What makes a friendship grow?

Everybody is just so prideful nowadays. Well, I say ‘nowadays’ as if I am eighty years old or something. The 1960s would be my time of age-based peaking, if it were up to me. But, back to nowadays: everyone claims to have friends. Few people are willing to acknowledge the true value of friendship – a precious tree that requires careful cultivation if it is to flourish and be fruitful.

True friendship does not come easy: it requires effort, on all sides and fronts. Time, empathy, humour, sacrifice, commitment, effort. These things make one’s friendship garden grow.

Nowadays, and nostalgic self-proclaimed ‘old souls’ tend to latch onto this word and what it may entail like leeches to blood, people seem to be reluctant to actually make an effort. ‘Trust issues’, extremely busy schedules, and good old clingy friend Ego are usually to blame.

Often, it’s a vicious cycle: you want your friend to pick up the phone and call you first – implicitly, you are too proud to make the first move. But she does not call, so you become ‘protectively’ apathetic; distance yourself a little. But what if she is also waiting for you to make the first call? What if this cycle is doomed to repeat itself for years and years, until you have amassed enough contactless hours for a lifetime-remainder of regret?

Sometimes it gets tiring being the first one to do something about it all. Friendships can come to feel rather asymmetrical. Your effort may seemingly be matched with indifference, or with taking your emotional grafting for granted. And then Ego comes to visit once again – that opportunistic fox. It tells you, why do you even bother? You’re embarrassing yourself, dear. They don’t care about you. Protect yourself; let your heart grow cold towards them.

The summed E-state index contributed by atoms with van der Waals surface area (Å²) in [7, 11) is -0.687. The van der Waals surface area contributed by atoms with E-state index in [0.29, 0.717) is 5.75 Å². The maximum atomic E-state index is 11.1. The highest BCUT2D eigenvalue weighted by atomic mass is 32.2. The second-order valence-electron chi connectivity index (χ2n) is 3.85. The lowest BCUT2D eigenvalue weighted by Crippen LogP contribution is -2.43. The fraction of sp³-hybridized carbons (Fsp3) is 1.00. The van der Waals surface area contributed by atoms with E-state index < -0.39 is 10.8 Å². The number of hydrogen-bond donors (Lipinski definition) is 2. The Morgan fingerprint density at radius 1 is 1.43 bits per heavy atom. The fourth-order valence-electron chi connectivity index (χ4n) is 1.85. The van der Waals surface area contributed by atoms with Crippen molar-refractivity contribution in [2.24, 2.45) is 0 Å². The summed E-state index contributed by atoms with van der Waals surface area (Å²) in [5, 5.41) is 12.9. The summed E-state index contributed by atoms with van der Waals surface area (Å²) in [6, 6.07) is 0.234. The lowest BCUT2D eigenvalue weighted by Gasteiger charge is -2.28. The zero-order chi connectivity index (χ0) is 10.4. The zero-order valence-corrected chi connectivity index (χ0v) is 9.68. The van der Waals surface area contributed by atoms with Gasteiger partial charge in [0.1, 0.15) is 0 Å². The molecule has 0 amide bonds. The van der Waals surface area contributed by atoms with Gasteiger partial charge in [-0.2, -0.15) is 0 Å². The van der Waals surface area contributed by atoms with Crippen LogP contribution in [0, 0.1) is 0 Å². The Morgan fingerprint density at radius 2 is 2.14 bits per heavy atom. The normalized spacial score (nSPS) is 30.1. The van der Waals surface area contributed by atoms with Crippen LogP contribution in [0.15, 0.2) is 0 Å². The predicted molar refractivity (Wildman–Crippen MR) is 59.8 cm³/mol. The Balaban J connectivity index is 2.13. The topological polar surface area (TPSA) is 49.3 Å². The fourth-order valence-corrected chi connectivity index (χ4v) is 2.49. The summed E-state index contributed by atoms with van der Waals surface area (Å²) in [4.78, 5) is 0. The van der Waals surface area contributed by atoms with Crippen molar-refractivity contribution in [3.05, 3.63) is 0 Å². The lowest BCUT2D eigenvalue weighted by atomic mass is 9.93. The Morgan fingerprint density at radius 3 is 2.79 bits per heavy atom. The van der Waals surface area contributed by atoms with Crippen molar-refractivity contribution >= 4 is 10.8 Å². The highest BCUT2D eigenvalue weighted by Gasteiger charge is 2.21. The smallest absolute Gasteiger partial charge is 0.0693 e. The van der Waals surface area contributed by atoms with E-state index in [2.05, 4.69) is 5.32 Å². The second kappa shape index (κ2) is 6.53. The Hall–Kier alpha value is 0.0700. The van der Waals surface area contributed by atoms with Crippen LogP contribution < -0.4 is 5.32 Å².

I think everyone will, undoubtedly, let you down in one way or another. And you will let others down too, often inadvertently. But the fact of the matter is, friendship is based on autonomous choices. We become friends not with fantastical images of ‘perfect potential friends’. Nay, we become friends with people. People will always let you down.

But apathy and feigned indifference and a resultant lack of effort on your part is not the way to go. If everyone resorted to this easy (foolish) solution, all friendships would either be very shallow, or would cease to be real friendships at all.

We get to decide who we accept as friends; who gets to be in our lives in this right. We choose whom we like, and whom we are willing to forgive, over and over again, when they (inadvertently, for actions are but by intention [Hadith]) hurt us. We should aim to be willing to put our pride-based barriers down, over and over again, for this select few.

Who wins – all the time – in this game? The ones who pridefully refuse to try? They gain nothing from this endeavour, except the loss of friends, as well as the loss of the softness of their hearts. It is the ones who try, try, and then try again who always win: they either succeed in nourishing dormant friendships, or they fail in this activity; at least they have the satisfaction of knowing that they tried. This friendship has died not because of them, but because of an indifferent other.

For my friends, Insha-Allah, I will try and try. I hope they know me as the one who makes the effort. But, over time, if these efforts are not reciprocated, they will never get to know me again.

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